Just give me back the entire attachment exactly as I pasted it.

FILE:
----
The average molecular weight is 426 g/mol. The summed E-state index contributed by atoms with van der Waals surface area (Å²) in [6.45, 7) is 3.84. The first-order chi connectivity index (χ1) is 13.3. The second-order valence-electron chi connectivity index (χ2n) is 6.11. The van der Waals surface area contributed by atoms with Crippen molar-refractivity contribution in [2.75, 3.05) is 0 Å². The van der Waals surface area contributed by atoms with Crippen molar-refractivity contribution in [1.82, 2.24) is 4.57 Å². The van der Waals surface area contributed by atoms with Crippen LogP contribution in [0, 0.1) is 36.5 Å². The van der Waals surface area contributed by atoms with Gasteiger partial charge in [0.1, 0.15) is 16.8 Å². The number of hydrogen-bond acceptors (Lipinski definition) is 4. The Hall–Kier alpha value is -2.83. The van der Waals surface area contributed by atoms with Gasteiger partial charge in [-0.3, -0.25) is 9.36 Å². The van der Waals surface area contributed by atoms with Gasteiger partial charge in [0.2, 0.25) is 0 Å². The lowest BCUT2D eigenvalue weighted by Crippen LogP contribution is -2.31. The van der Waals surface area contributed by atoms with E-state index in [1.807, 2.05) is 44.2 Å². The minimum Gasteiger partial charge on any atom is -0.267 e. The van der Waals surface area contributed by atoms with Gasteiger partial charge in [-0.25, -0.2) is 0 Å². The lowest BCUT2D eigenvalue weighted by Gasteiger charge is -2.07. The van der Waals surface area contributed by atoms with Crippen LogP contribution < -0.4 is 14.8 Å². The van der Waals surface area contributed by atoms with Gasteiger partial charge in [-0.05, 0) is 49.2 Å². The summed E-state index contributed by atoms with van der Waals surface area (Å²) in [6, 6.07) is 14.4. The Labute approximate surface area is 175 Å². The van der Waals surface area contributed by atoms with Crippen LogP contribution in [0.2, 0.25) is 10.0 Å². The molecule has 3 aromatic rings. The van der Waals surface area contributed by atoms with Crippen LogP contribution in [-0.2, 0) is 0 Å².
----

The average molecular weight is 426 g/mol. The summed E-state index contributed by atoms with van der Waals surface area (Å²) in [6.45, 7) is 3.84. The first-order chi connectivity index (χ1) is 13.3. The second-order valence-electron chi connectivity index (χ2n) is 6.11. The van der Waals surface area contributed by atoms with Crippen molar-refractivity contribution in [2.75, 3.05) is 0 Å². The van der Waals surface area contributed by atoms with Crippen molar-refractivity contribution in [1.82, 2.24) is 4.57 Å². The van der Waals surface area contributed by atoms with Crippen LogP contribution in [0, 0.1) is 36.5 Å². The van der Waals surface area contributed by atoms with Gasteiger partial charge in [0.1, 0.15) is 16.8 Å². The number of hydrogen-bond acceptors (Lipinski definition) is 4. The Hall–Kier alpha value is -2.83. The van der Waals surface area contributed by atoms with Gasteiger partial charge in [-0.3, -0.25) is 9.36 Å². The van der Waals surface area contributed by atoms with Gasteiger partial charge in [0.2, 0.25) is 0 Å². The lowest BCUT2D eigenvalue weighted by Crippen LogP contribution is -2.31. The van der Waals surface area contributed by atoms with E-state index in [1.807, 2.05) is 44.2 Å². The minimum Gasteiger partial charge on any atom is -0.267 e. The van der Waals surface area contributed by atoms with Gasteiger partial charge in [-0.25, -0.2) is 0 Å². The lowest BCUT2D eigenvalue weighted by Gasteiger charge is -2.07. The van der Waals surface area contributed by atoms with Crippen LogP contribution < -0.4 is 14.8 Å². The van der Waals surface area contributed by atoms with Gasteiger partial charge in [-0.05, 0) is 49.2 Å². The summed E-state index contributed by atoms with van der Waals surface area (Å²) in [6, 6.07) is 14.4. The Labute approximate surface area is 175 Å². The van der Waals surface area contributed by atoms with Crippen LogP contribution in [0.2, 0.25) is 10.0 Å². The molecule has 3 aromatic rings. The van der Waals surface area contributed by atoms with Crippen LogP contribution in [-0.2, 0) is 0 Å².